While I haven’t finished Diamond Age, so I cannot make any decisive conclusions, a common theme presented at the start of the novel is that of the education. Neal Stephenson is tackling fundamental questions surrounding a new generation of youth and what education would best equip them for the future. Digital Nation, the PBS documentary (a link posted earlier by Rachel), also addresses this issue by investigating the ways technology has influenced and will influence the education system and the youth of today.
Stephenson is particularly interested in how environments and cultures affect a person’s education and identity. In relaying the history of Finkle-McGraw on page 17 he states, “while people were not genetically different, there were culturally different as they could possibly be, and some cultures were simply better than others.” The example of a community helping victims of a plane crash in need shows how some communities are better equipped to work together, thriving as a group. Throughout the novel, cultural differences of the Victorians, Hindus, Chinese, and other territories are overtly expressed. I am curious to see how Stephenson plays out his use of racial undertones throughout the rest of the novel. While the theme isn’t specifically addressed by the characters, the author is definitely interested in how race affects this future world environment.
With the new generation, the characters of Finkle-McGraw and Hackworth want their children to lead “interesting lives” (19). While the characters talk about the different child rearing styles of staunch discipline versus freedom, they never really expand on what this definition of “interesting” really entails. It is apparent, however, that they feel they need to take the education of their own children and grandchildren’s into their own hands – hence the Primer. This interactive book bonds with the child it is made for, educating them on simple topics such as spelling and more complicated tasks as how to interact with the world. This theme of controlling education to see how it affects the lives of the children will be the central theme of the novel that gets played out.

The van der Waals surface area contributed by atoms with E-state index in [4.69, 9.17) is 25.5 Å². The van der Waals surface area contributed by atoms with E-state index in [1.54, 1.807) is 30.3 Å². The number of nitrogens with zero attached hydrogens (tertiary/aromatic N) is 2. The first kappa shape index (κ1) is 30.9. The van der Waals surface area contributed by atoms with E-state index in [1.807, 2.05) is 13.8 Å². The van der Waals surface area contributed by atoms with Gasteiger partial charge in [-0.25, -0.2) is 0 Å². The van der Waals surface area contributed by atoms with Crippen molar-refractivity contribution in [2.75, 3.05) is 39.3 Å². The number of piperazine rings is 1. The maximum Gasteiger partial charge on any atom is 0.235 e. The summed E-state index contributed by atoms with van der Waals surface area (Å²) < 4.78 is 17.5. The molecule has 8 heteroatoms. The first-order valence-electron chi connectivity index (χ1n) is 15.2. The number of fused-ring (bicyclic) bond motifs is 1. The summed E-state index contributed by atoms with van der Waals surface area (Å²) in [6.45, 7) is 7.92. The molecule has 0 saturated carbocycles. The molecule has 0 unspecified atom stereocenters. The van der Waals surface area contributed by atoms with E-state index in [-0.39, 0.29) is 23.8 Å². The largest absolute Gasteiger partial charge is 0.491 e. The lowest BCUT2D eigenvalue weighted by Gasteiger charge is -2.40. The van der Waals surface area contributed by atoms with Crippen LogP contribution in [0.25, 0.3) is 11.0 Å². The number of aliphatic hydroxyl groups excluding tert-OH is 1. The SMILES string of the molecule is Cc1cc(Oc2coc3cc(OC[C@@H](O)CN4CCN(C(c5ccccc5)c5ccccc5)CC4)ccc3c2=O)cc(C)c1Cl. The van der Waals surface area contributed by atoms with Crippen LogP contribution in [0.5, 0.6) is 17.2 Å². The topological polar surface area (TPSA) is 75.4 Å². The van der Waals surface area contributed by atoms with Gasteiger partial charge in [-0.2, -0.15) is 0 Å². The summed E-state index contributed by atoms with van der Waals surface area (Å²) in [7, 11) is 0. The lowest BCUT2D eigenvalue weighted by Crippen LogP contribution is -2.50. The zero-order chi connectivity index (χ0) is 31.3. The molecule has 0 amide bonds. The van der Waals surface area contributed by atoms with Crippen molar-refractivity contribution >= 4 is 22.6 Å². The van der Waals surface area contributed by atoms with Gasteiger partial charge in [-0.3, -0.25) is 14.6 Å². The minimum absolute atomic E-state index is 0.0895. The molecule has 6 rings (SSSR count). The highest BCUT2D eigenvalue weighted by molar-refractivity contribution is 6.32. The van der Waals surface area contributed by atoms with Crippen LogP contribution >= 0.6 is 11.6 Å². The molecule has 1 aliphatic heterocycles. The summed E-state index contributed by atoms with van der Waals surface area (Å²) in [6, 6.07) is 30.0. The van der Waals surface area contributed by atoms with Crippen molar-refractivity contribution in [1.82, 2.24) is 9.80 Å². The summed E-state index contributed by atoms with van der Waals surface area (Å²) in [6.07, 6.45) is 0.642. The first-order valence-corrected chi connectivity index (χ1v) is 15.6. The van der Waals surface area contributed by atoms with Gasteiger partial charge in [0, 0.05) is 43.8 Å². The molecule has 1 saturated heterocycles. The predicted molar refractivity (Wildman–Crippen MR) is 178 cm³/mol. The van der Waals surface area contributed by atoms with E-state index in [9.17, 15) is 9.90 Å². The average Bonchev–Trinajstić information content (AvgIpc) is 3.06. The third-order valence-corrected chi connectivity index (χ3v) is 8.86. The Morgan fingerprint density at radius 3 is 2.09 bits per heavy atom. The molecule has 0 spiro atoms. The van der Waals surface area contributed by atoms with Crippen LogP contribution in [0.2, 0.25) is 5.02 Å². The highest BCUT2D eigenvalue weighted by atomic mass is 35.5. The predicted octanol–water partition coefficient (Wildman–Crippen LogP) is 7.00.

Digital Nation was interesting to watch while reading the novel because the documentary shows how technology is changing education today. In Korea, children are taught “netiquette” in grade school, singing songs on how to treat people online. In South Korea, digital technologies have transformed the lives of its citizens and the country is feeling the pronounced side effects and consequences of becoming a digital nation. How can you use technology to advance and education a country without leading children to become psychologically addicted to the screen?
To show the more beneficial effects of technology, the documentary follows schools that have embraced the use of technology in education within the United States. Many of the teachers interviewed talked about how by using technology, such as interactive powerpoints, computer lessons, etc, they are able to capture the attention of youth that would previously tune out older forms of teaching. They also point to the fact that the future is within digital technologies and if we want to prepare the upcoming generations for success, we have to implement technology into the education system.
The film ends without any conclusive argument, which is how most of our class sessions have ended. We can see the effects of hyper technology use on the kids in Asia, but we aren’t quite ready to admit that our society might be leading in that direction. We also aren’t quite ready to admit technology is fully beneficial. I am curious to read the end of Diamond Age, written in ’95, to see Stephenson’s prediction of technology and its influence on education.
Tags: reading responses